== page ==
My original idea was to do a bit of a joke photo essay to do with woodwork. Start with a tree, use much machinery, and end up with toothpicks. Not sure if the joke got through. The challenge with this shoot was to be both photographer and subject. Juggling a camera remote and high speed power tools not quite OHS. At least I wasn’t planking.
Who’d have thought a bunch of windows could be so difficult? I’d mocked up a prototype of the 2x 6 pane window frames for each panel way way back before I’d even had the body structure built thinking that this would be an easy thing to do, put aside, & resume. How wrong I was!
I tried a number of designs including mortise and tenon & bridle joints and in the end setttled for the half notches (not actually a join, but a fit). The main reason was ease (relatively speaking) of construction however, the joins will then be bonded. Probably use brads and glue.
I trenched some grooves in the prototype and had some glass panes made up at Essendon Glass. The glazier didn’t give me grief when I said I was building a TARDIS so kudos to him! Richard & Leon (TAFE teachers) pointed out with that design the glass may break whist final clamping, so in the new design I’ll rebate in some grooves that the panes can be fitted after the frames are complete.
So, it’s taken 2 weeks of jig making & calculations on the panel saw so that I can exactly and precisely reproduce 56 sticks of timber with precise grooves for fitting. As they say, it’s all in the preparation. I spent the last hour after arvo smoko to complete the corner joins on the 24 horizontal bars. Also made some spares just in case…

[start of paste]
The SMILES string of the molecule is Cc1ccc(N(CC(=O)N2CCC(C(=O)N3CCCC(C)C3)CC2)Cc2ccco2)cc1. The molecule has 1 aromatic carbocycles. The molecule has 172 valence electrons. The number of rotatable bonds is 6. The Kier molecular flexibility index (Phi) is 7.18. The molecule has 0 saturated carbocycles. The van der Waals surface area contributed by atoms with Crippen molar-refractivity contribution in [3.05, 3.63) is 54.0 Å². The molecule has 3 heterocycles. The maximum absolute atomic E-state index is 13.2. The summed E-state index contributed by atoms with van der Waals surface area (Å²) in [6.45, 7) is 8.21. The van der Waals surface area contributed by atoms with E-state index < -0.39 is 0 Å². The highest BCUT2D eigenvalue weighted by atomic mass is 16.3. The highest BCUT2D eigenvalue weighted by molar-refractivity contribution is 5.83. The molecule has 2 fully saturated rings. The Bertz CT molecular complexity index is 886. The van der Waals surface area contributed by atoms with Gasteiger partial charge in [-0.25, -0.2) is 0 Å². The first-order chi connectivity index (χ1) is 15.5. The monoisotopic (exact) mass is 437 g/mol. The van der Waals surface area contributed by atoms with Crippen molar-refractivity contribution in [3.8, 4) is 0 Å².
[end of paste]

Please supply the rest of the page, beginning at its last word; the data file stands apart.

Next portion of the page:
A blustery wet day was scheduled for our class’s photoshoot down at the Breakwater in Warrnambool. Wet miserable days are not a natural fit for going outside, but I’d have to say that I had a heap of fun.
I think having the gear around took the concentration off myself, so that instead of worrying that fingers were losing circulation, I was more worried about keeping the seaspray away from my D300s. And instead of worrying about my head getting wet, I was worried about rain getting on my D300s. And instead of worrying about hypothermia, I was worried about using the last of my bodyheat to keep the battery of my D300s warm enough to keep shooting.
Paranoia comes from a lifetime of destryoing cameras by dropping them in the ocean, leaving them on the sandy beachtowel, and other such unrecoverable abuses. The D300s bears my deathgrip.
One thing I especially appreciated was having half a dozen other shooters there with gear so that I didn’t quite feel the photodork. Other than raindrops on the lensfilter, and smears from me trying to clean the raindrops off the lensfilter, I got a few decent shots. I think. I used Shutter priority and slowed the speed down through the meter until the aperture got down to around f22. Tripod and cable release of course.
The interesting thing about this particular construction is that there are actually two different styles of skill involved. There is the gross structure, the pillars, walls & doors which in retrospect weren’t too hard. Then there is the finer fiddly stuff. As Leon, one of the TAFE teachers said: “You can spend a week building a house, but then spend 4 months fitting it out”.
The roof is attached, albeit temporarily as I’ll remove it back to ground level to putty some cutting defects and paint. The roof lamp box took two weeks of fiddly work. I’ve managed to source some glass panes so the next challenge is upskilling to some glazing.